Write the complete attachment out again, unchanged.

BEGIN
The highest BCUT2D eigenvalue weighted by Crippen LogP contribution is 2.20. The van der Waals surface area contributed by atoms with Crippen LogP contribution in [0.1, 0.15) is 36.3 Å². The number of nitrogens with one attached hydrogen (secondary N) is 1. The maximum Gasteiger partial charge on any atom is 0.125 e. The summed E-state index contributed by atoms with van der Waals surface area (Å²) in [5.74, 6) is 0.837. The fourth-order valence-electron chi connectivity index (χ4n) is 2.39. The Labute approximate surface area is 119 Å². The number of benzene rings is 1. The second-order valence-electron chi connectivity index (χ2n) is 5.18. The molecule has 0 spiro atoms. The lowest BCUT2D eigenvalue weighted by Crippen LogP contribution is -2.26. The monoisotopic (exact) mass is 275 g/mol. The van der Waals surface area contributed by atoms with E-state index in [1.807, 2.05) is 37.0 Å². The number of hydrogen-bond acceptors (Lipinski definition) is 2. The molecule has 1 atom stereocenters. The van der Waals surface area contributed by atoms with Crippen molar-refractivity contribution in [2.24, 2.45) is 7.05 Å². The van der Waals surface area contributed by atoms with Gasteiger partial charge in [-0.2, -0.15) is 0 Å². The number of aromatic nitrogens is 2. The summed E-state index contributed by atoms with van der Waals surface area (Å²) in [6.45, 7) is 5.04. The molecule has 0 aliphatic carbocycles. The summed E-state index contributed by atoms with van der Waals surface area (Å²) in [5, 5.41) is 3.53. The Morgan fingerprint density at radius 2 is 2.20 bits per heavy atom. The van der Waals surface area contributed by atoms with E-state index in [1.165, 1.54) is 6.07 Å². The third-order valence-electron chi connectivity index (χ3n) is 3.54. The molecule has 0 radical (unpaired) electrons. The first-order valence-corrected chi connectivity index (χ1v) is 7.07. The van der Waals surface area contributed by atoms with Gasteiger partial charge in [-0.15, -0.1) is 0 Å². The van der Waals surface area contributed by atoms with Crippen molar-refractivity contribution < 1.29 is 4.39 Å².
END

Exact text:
The highest BCUT2D eigenvalue weighted by Crippen LogP contribution is 2.20. The van der Waals surface area contributed by atoms with Crippen LogP contribution in [0.1, 0.15) is 36.3 Å². The number of nitrogens with one attached hydrogen (secondary N) is 1. The maximum Gasteiger partial charge on any atom is 0.125 e. The summed E-state index contributed by atoms with van der Waals surface area (Å²) in [5.74, 6) is 0.837. The fourth-order valence-electron chi connectivity index (χ4n) is 2.39. The Labute approximate surface area is 119 Å². The number of benzene rings is 1. The second-order valence-electron chi connectivity index (χ2n) is 5.18. The molecule has 0 spiro atoms. The lowest BCUT2D eigenvalue weighted by Crippen LogP contribution is -2.26. The monoisotopic (exact) mass is 275 g/mol. The van der Waals surface area contributed by atoms with E-state index in [1.807, 2.05) is 37.0 Å². The number of hydrogen-bond acceptors (Lipinski definition) is 2. The molecule has 1 atom stereocenters. The van der Waals surface area contributed by atoms with Crippen molar-refractivity contribution in [2.24, 2.45) is 7.05 Å². The van der Waals surface area contributed by atoms with Gasteiger partial charge in [-0.2, -0.15) is 0 Å². The number of aromatic nitrogens is 2. The summed E-state index contributed by atoms with van der Waals surface area (Å²) in [6.45, 7) is 5.04. The molecule has 0 aliphatic carbocycles. The summed E-state index contributed by atoms with van der Waals surface area (Å²) in [5, 5.41) is 3.53. The Morgan fingerprint density at radius 2 is 2.20 bits per heavy atom. The van der Waals surface area contributed by atoms with E-state index in [1.165, 1.54) is 6.07 Å². The third-order valence-electron chi connectivity index (χ3n) is 3.54. The molecule has 0 radical (unpaired) electrons. The first-order valence-corrected chi connectivity index (χ1v) is 7.07. The van der Waals surface area contributed by atoms with Gasteiger partial charge in [-0.15, -0.1) is 0 Å². The van der Waals surface area contributed by atoms with Crippen molar-refractivity contribution < 1.29 is 4.39 Å².